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Canadians Can Bring Their Weed on Flights Really Soon

Wikimedia Commons
Wikimedia Commons


Canadians Can Bring Their Weed on Flights Really Soon

A whole new definition for the “mile high club.”

We’re less than two weeks out from the onset of Canada’s recreational weed industry, yet there are still some changes being announced to the country’s upcoming legal marijuana program. One of the latest alterations was announced this week, and for Canadians with the travel bug, this could come as a relief. On Wednesday, Canada’s Transport Minister, Marc Garneau announced that domestic flyers will be able to safely board an airplane with a small amount of cannabis in their luggage.

Flying High In The Sky

The Minister’s spokesperson, Delphine Denis, said that passengers will be allowed to carry the legal limit of cannabis on board their flights.

“After October 17, 2018, passengers will be permitted to have a legal amount of cannabis, which is 30 grams, in either their carry on or checked bag, if they are flying to a domestic destination,” Denis said in a statement.

However, Minister Garneau has warned Canadians against packing their pot on international flights—all passengers must abide by their destination’s own cannabis laws. This also includes flights that may have a stopover in a Canadian city, but the final destination is still out-of-country.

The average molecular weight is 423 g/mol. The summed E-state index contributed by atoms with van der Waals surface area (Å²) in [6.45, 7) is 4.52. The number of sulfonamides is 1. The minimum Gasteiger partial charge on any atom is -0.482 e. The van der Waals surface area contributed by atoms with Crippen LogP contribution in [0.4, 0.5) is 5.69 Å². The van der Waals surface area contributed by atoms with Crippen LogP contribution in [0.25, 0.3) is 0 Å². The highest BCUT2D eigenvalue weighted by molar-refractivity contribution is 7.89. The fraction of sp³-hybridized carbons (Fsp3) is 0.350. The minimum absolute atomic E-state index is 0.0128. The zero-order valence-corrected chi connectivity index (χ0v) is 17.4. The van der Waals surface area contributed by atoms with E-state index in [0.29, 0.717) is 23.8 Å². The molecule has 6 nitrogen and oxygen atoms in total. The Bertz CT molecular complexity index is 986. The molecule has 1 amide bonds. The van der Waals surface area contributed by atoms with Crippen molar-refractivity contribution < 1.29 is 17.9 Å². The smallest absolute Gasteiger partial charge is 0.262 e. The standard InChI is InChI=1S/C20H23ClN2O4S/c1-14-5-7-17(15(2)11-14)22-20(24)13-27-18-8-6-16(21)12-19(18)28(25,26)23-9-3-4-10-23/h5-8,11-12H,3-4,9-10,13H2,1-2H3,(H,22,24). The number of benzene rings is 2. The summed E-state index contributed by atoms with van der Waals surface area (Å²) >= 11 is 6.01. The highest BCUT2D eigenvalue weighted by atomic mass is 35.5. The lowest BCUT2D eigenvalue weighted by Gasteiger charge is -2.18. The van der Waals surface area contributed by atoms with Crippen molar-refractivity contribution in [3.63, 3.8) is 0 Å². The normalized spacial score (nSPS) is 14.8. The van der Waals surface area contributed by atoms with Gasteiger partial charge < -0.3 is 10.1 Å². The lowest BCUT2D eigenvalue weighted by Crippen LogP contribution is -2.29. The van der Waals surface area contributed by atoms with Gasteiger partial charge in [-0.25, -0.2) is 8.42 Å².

Transport Canada also warned their patrons that taking cannabis and/or cannabis products over the US border remains illegal—a notion the US administration recently said they would crack down after October 17th.

Recently, Air Canada announced that they will make a strong effort to bar some of their employees from smoking pot—not just during their shifts, but at all times.

“Employees working in safety-critical areas at the company, including flight operations and aircraft maintenance, will be prohibited from using cannabis and cannabis products at all times, both on-duty and off-duty,” Air Canada said in a Statement to Global News.

One of the biggest issues regarding the looming legalization of cannabis will be how to stop people from operating motor vehicles under the influence of marijuana. Considering there is no real way to accurately test a subject on-site for cannabis consumption, Canada is still working on ways to prevent an influx of cannabis-related auto incidents.

When it comes to the sky, however, Air Canada stresses a preventative measure altogether. Being overly cautious, they say, is better than being not cautious enough.

“We are acting out of an abundance of caution based on current understanding of the effects of these drugs, including their after-effects and the potential they can linger in the human system,” Air Canada said.

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